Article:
It’s important to understand that there is a range of devices that could potentially be used to deliver results in computational finance, and that these are not all equally useful or equally difficult to make. They all have a couple of things in common — they must implement a way of storing quantum states (known as qubits). They must implement a way of setting up the state, processing it and then reading it out/measuring it after processing. The level of control and scale of the device (how many qubits, what processing, how fast) defines the power of the device. There are many physical ways of implementing each part of the device (photonics, superconductors, crystals) but the device builders tend to care less about how a subsystem is implemented than the capability that it delivers.

Unfortunately, advocates and boosters of QC tend to equate all of these devices and to use progress in the development of one (simpler) type to make the case for interest in applications that can only be tackled by the implementation of one of the more complex devices. For example, quantum annealers are QIPs, as are quantum simulators. Both of these devices may be of value as scientific instruments or as demonstrators of scientific principle. Neither is (currently) viable as what would generally be understood as a universal quantum computer (UQC).

This is one of the more minor breakdowns in communication between the community of QC research and the rest of the world — most QC researchers wouldn’t assert that a quantum annealer should be thought of as a candidate for QC today (many would say that it’s possible that quantum annealers might be turned into UQCs by some breakthrough — but it’s not clear what breakthrough). It is the case though that QC researchers and quantum 2 technologists would view quantum annealers as interesting devices that might have great applications in their own right. Unfortunately, in the gap between these two reasonable and honourable positions there is a lot of space is available for misunderstandings to emerge.

What all of these devices do, is to make use of quantum 2 technology to create extra “quantum power” which delivers something new and valuable that a classical digital computer can’t. This is where their value lies, but for this value to be realised, this “quantum power” must be controlled and harnessed. This is where the real communication gap has emerged. It is now clear that if “quantum powers” could be completely and skilfully controlled, then a QC can be built, but the gap between that device — even if the research programs of today are realised — and a practical universal quantum computer which is similar to what most people think a “real quantum computer” would be, is very great.

Quantum Power(s)

QIP can only be implemented on a device that has some sort of added “quantum power” in addition to the information processing power of a traditional computing platform. This power is derived from two features of subatomic systems that are described by quantum physics. Superposition is the idea that many possible states of a particle can be combined together, and later, the state can be collapsed to just one of the possible, and entanglement which is the idea of a state that is shared by a number of different particles.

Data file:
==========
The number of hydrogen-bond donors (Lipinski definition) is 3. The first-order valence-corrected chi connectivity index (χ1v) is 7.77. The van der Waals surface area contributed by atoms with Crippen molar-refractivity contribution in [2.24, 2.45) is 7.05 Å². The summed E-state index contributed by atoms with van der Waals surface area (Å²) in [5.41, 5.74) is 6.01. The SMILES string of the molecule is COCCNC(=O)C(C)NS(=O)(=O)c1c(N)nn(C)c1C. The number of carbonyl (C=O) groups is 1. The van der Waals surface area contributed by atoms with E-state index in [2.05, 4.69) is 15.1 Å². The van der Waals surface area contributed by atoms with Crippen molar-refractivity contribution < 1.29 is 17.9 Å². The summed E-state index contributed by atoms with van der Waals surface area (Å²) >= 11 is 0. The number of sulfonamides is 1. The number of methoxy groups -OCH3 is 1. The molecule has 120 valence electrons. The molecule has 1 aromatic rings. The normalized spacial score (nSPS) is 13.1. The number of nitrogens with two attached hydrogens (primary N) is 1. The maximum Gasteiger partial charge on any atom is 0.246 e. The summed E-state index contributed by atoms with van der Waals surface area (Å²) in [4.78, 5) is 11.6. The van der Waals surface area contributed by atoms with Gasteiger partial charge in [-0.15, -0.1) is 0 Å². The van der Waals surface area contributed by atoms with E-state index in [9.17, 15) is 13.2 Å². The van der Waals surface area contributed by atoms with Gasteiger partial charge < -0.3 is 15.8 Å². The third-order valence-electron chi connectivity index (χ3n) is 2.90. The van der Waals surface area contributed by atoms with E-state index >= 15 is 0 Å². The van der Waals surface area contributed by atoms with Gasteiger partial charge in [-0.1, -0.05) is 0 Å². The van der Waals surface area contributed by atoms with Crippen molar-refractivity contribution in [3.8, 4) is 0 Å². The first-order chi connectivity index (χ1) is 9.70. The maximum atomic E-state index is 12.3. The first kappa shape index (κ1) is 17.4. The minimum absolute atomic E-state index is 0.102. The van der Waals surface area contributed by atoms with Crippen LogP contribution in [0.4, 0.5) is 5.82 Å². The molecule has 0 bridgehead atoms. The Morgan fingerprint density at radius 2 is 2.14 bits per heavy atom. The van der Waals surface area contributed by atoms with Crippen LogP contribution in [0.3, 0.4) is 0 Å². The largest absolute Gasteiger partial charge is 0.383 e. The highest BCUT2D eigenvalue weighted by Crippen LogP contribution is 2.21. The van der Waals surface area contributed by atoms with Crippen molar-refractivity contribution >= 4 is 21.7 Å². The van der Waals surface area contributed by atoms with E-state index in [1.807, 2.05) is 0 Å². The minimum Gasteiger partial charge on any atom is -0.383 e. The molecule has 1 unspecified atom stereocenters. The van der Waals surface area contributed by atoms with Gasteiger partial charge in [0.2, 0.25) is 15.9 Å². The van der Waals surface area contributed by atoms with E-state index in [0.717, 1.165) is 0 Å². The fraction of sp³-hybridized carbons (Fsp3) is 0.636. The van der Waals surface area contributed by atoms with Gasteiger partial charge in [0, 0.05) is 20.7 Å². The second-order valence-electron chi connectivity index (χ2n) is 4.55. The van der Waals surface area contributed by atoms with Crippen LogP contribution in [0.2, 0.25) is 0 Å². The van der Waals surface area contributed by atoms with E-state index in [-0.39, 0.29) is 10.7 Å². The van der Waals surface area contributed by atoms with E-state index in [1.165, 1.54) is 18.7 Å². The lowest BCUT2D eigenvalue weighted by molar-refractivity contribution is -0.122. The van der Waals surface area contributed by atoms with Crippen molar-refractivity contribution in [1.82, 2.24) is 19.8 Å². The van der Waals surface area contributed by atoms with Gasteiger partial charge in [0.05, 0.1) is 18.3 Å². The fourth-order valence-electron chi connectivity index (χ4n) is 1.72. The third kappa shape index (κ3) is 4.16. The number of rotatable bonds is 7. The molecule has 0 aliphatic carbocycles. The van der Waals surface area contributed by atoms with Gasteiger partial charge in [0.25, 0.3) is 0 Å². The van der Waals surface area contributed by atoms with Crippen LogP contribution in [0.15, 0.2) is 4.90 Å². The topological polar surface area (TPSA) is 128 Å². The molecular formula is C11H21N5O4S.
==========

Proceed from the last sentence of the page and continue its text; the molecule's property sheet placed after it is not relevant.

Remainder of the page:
Super-positioned and entangled states are how “quantum information” is created and represented. A QIP applies a sequence of quantum processes to quantum information to transform it. This can be a very similar process to the logic processing in a classical computer (with different rules), or it can be more analogous to the processes that happen in a flock of birds or the evolution of a population on an island or during the growth and formation of a crystal. QIPs that work this way are known as quantum annealers, and these are under development by D-Wave, an American company[2].

A QIP manipulates a superposition before it is collapsed, allowing many different states to be manipulated at once. If a QIP manipulates an entangled superposition, it effectively processes many possible states for many possible items — simultaneously. It’s this many times many simultaneous processing that makes QIPs powerful, because each (quantum) logical step of the processor performs the equivalent of many steps of a classical processor.

The limitation on quantum power is the type of processing that can be described by physics and implemented by a real device. There is only a small set of processing steps that can currently be implemented. Theorists and mathematicians can combine these steps to demonstrate that they have limited powers, and also to demonstrate that there are no devices that have not yet been developed which would allow processing beyond certain limits. One fundamental limitation that is known is that no QIP will be able to implement “uncomputable” functions, and no QIP will be able to compute functions that are fundamentally “complex” (or polynomial) in a sub-exponential (non-polynomial) amount of time[3]. However, there are functions that currently we have no sub-exponential algorithm for but we either don’t believe are genuinely polynomial or we can’t prove are polynomial.